I could live without the Freddie Watson track, which is lightweight and, despite the singer’s obvious vocal ability, is much too coy to be deep. However, it’s back to the real deal with Barbara & Gwen’s terrific gospel-deep-soul item “I Love My Man”, which you can sample here. Barbara (Livsey) would become better known as Barbara Blake when she later fronted Barbara & the Uniques.
I believe it’s into the early 80’s for Lee Mitchell’s very-well-sung and appealing deep-gospel Hersey side. You can read about how he returned from ‘soul’ to this gospel ‘mode’ in our feature on the singer here.
Jimmy Ponder’s excellent Karate side returns us, not just to soul, but to some superb genuinely deep, dramatic soul at that, complete with a bit of good mid-track ‘rapping’. Again this is almost a mid-tempo deepie, the rhythm being fast-waltz-paced.
Yet again you can hear our next track here, and what a track it is! The little-known Ike Lovely somehow got a release on Hollywood’s Capitol label for this very Otis-influenced super-deep gem (even the brass is very ala Memphis Horns) – but it’s a real stunner.
Lavorn Smith’s much more modern-sounding smooth-soul approach to his 4 minute-plus KMC track is very different to the previous one but its storyline lyric is handled with a soulful beauty that is irresistible. Not deep in the traditional sense perhaps but very involving – and you can catch it here.
Sloan Bey is one of those names that doesn’t even tell the sex of its owner but Sloan is male alright and sings beautifully about wanting “Tenderness” from his girl. The organ-led backdrop is very tasty too as the track builds beautifully. If you’ve never heard it before I swear it’ll grow on you very quickly after a few spins. How does a singer with a voice this good remain a ‘great unknown’?
Leonard Lee has a strange semi-spoken way of phrasing his vocals, yet, when this song builds, he shows he can sing the big dramatic passages well enough. The piece as a whole comes across as a bit messy and not greatly to my own taste.
Again you can listen to our next track here. It’s a Tommy Dodson West Coast soul outing, once again arranged by the great Rene Hall and certainly develops into a genuinely deep opus, with some potent singing from Tommy as well as from a good, gospelly femme back-up group. Lovely record.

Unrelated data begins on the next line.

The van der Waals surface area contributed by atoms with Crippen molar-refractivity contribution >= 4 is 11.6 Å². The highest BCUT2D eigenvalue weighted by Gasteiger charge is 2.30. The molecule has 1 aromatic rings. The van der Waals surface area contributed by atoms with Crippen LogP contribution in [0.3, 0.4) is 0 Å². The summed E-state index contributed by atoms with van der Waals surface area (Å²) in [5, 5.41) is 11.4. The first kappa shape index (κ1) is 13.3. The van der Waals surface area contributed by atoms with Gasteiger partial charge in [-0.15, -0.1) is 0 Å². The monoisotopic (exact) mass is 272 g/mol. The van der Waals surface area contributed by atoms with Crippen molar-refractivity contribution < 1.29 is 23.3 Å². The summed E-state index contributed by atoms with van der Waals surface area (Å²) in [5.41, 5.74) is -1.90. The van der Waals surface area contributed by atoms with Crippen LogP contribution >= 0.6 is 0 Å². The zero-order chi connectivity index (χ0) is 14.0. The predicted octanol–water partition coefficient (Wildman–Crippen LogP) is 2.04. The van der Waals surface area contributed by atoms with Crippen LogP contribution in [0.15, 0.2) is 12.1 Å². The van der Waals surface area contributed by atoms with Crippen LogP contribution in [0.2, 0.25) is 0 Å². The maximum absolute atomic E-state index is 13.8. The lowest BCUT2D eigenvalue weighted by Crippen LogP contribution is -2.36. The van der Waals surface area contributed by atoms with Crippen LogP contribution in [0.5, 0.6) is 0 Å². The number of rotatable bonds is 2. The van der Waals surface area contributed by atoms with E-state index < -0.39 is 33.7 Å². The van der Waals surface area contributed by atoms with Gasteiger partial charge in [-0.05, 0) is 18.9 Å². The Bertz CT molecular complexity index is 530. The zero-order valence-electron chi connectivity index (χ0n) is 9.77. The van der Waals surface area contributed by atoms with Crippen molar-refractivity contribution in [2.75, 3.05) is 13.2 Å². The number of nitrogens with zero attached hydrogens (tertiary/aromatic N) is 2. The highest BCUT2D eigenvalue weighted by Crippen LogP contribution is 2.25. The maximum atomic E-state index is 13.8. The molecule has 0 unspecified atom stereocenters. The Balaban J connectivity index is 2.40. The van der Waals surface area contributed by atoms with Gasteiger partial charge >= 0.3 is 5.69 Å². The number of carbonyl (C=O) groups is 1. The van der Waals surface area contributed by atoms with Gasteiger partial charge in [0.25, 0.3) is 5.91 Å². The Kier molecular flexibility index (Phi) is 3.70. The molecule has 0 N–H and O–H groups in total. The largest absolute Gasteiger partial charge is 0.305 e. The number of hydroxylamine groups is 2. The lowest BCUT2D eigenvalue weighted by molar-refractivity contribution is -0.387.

Washington D.C’s King Louie’s monologue-introduced superb deep winner appeared on Mockingbird before His Majesty headed off to North Carolina to cut for Reflection. Give it a listen here.
Staying, if not with royalty, then with the nobility, We Brits never did find Lord Lucan but meanwhile a few in-the-know Yanks were discovering Lord Luther, who cut this pleasing piece of well-interpreted bluesoul for the Lusan label, apparently as early as 1964, although, aurally, it sounds a tad later. What’s more, the ‘aristocratic’ Luther really cuts loose near the end and proves he can scream and shout with the best of the proletariat!
Ronnie North is all tears and emotion on his amazing version of James Brown’s “Try Me”, which seems to seek to ‘out-soul’ even the Godfather’s live version at the Apollo. However, the emotion sadly comes across as rather forced and contrived here which spoils the desired deep effect.
Tommy Ridgley was an amazing vocalist for a Crescent City R&B bandleader and cut some really great deep soul sides in his time – this White Cliffs one rates about 7 out of 10 for me – it’s just really getting going dramatically by the time it prematurely fades, which is a shame – but it’s still well worth a listen.
Overall, I think this is one of the strongest deep SOS sets yet reviewed and it comes highly recommended.